BrianBM

Notes on the Florida 2/13 school shooting

97 posts in this topic

3 hours ago, BrianBM said:

Couple of random notes.

 

The terms "psychopath" or "sociopath" are dropped from the latest Diagnostic Systems Manual, but I don't know the current label, so I'm using them. I don't think he is one.

 

There is a triad of behaviors that associated with the development of a sociopath.

 

1)  Sexual violence. No details, but he was apparently abusive of a girlfriend. 

2)  Torturing or killing animals.  He loved killing animals, posted photos of dead toads, and so on. 

3)  Arson is the third, and it's going to be interesting as all heck if it turns out he has an association with firesetting.  I haven't seen anything about firesetting yet.  

 

I suspect that he doesn't qualify because of what he did at the end. He didn't shoot himself, or wait to die in a hail of police bullets. He abandoned his rifle and fled with other kids, seemingly seeking to blend in.  At some point he changed his clothing. It's as though he thought he could walk away from this. Clearly there is a mental health issue(s), but I wonder if he isn't also learning disabled and/or retarded. It's as though, once he'd shot a bunch of people, he got calmer.  He wasn't out of ammunition. He's been claimed as a member of a white supremacist group, but most or all of the people identified so far as victims are also white. Not a politically motivated shooter. He had been receiving mental health care for awhile, symptoms, severity and duration still unknown. 

 

Watching the news this evening, Wolf Blitzer got a call from Gov. Rick Scott. Among other things, Blitzer noted that in Florida, you can buy an assault rifle at 18, but can't legally buy beer until you're 21. Blitzer pressed Gov. Scott as to whether this makes any sense.  Governor, do you think that gun control needs to be a part of the discussion on preventing this kind of trauma?  What followed was a grotesque kind of black comedy, Blitzer politely pressing the Governor to say yes or no, while Scott did everything possible to not address the question. Please, I might run for President someday!  Blitzer then ran footage of the distraught mother of a dead 14 y.o. girl, screaming at the camera about guns and children and so on.  Scott sounded shaken, quite reasonably, but he wasn't going to made to speak to the point.   Not only is gun control taboo, even discussing gun control is impossible.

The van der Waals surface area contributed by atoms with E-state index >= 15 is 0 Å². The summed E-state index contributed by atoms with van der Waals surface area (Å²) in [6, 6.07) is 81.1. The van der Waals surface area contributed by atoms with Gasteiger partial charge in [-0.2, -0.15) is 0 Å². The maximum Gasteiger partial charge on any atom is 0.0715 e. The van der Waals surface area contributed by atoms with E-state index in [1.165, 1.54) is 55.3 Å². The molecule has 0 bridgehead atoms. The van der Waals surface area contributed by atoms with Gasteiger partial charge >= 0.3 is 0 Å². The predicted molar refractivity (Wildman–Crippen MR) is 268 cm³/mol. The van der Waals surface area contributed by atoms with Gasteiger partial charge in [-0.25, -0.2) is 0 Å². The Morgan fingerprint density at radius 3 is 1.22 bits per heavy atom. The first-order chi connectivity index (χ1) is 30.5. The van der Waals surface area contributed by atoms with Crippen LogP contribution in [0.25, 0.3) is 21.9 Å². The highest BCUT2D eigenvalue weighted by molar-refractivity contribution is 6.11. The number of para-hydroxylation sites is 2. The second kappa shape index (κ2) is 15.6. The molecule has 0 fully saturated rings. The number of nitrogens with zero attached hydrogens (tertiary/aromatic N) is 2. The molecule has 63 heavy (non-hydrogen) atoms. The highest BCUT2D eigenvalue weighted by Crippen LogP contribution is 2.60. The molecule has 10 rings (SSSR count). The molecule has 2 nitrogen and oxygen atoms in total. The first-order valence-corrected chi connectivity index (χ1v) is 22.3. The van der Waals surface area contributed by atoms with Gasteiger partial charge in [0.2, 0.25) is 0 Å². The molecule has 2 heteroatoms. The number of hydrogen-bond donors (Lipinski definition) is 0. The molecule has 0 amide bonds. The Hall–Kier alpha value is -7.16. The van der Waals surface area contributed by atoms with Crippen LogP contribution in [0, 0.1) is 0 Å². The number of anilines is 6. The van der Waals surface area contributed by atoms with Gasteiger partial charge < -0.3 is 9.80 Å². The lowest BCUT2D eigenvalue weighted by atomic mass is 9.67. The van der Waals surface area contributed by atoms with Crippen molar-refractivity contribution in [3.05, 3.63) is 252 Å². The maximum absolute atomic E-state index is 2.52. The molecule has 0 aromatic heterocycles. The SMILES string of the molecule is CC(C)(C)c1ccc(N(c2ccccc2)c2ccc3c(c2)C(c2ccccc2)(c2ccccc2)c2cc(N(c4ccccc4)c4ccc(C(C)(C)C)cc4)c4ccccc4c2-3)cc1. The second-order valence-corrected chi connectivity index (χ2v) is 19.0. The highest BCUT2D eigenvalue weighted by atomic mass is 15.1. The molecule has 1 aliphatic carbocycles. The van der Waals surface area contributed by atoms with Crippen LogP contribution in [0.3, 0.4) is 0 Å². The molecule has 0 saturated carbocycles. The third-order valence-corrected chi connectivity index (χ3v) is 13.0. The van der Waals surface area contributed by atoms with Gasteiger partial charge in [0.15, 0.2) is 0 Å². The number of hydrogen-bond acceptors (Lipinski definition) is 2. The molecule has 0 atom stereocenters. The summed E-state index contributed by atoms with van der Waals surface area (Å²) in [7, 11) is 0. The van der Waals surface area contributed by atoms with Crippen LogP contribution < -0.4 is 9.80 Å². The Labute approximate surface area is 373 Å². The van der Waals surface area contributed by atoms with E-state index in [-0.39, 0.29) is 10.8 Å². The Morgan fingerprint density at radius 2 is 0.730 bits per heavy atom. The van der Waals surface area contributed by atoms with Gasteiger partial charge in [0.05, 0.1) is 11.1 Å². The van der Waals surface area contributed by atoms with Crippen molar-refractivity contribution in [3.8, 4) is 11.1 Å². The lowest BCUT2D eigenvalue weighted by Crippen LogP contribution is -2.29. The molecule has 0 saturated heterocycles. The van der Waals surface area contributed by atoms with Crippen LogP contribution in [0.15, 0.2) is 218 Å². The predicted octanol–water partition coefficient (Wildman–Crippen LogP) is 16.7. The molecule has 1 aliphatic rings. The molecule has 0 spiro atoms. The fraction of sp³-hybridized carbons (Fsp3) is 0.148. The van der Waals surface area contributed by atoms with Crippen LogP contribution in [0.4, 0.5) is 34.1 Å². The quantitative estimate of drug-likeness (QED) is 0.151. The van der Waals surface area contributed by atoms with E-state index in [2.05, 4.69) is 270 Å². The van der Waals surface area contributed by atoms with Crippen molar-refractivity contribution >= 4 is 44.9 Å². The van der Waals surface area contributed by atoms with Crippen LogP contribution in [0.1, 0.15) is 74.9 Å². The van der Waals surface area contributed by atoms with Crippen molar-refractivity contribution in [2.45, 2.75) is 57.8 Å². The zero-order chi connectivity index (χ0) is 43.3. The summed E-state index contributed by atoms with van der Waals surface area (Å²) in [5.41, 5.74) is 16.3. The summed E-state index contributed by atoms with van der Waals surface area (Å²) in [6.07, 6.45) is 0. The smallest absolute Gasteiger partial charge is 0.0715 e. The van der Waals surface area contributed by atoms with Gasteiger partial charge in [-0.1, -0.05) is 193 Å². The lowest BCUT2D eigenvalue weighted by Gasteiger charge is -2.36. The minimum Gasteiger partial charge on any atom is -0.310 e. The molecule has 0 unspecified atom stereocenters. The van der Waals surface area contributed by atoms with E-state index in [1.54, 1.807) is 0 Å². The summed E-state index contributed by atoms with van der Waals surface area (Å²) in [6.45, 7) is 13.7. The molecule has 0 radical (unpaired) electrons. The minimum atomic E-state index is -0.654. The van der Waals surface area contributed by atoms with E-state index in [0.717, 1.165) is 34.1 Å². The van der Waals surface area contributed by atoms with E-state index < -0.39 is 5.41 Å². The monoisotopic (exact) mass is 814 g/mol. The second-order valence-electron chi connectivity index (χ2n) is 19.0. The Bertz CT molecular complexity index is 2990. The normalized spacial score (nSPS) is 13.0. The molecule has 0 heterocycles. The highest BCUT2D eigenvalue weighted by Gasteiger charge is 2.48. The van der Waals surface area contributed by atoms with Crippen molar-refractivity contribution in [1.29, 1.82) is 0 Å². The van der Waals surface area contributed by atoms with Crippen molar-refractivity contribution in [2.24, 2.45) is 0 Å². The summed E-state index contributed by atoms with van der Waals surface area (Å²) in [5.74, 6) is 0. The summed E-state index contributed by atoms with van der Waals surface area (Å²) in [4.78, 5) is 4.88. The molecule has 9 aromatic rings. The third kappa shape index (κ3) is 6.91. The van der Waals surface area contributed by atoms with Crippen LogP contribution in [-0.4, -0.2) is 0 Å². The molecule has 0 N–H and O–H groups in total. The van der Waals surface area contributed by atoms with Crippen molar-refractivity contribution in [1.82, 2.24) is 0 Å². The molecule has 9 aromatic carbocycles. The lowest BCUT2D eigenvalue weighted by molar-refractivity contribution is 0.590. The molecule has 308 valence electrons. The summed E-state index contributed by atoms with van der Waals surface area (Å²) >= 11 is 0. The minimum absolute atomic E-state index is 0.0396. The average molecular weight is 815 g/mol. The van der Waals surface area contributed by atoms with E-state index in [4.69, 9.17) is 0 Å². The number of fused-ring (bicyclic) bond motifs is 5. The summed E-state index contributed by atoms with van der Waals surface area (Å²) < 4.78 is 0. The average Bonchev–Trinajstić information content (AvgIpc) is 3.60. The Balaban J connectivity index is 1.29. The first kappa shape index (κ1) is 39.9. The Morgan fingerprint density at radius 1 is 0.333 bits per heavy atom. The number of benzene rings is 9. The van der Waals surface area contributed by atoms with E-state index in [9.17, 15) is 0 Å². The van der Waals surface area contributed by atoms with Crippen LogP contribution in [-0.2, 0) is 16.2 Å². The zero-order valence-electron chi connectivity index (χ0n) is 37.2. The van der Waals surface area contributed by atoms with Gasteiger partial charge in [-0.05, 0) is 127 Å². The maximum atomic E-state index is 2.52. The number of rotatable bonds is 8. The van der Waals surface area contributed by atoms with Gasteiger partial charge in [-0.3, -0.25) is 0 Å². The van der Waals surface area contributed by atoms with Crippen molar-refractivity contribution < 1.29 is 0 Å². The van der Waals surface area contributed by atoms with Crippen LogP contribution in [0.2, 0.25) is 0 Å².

It occurs to me to wonder if artificial intelligence might have an application to this kind of thing. Should an A.I. be looking at Facebook, Instagram, etc., for discussions of violence? Photos of dismembered animals, talk about shooting people? Should the A.I. then flag such posts for a follow-up with phone calls to a kid's school, to gun stores, to the local juvenile court?

 

Such a system wouldn't have detected a Stephen Paddock, who gave no indicia of bad intentions before breaking a hotel window in Las Vegas. But we regularly read of arrests of people who babble online about making jihad; why not apply that kind of technical expertise to massacre prevention even without a specifically criminal motive? 

 

 

Two things - one, I think it's disgusting that people think it's inappropriate to discuss gun control after one of these events happens.  Regardless of your position on the topic, this is exactly the time to be discussing them.  It's akin to not wanting to talk about economic policy during a financial crisis.

 

Two - with regards to AI - I work in the field, and do a lot of work related to analytics and machine learning, in particular to sentiment analysis (looking at things that are written and trying to determine the overall sentiment and potential motivations of the author).  The social media platforms are already doing this kind of analysis, as are the intelligence agencies (for different reasons, in particular related to terrorism).

 

The problem is procedural.  YouTube, Twitter, etc. are filled with morons making vile comments.  You could probably dig up a hundred idiots who made a similarly charged statement just last week.  The problem we face is that there's no good way to weed out the s**t talking morons from the mental cases hell bent on causing some kind of chaos in real life.

 

We're not far from that, though.  Add in cooperation between different platforms and doing a second and third level type of analysis (to make links between not just idiotic statements, but to try to identify the moron in question and see what associations he has, what people he talks to, what criminal indiscretions he might have had, what firearms he legally owns, etc.).  We'll reach a point where in an automated manner, they'll be able to do a better job of weeding out the idiots with a keyboard from the ticking time bombs.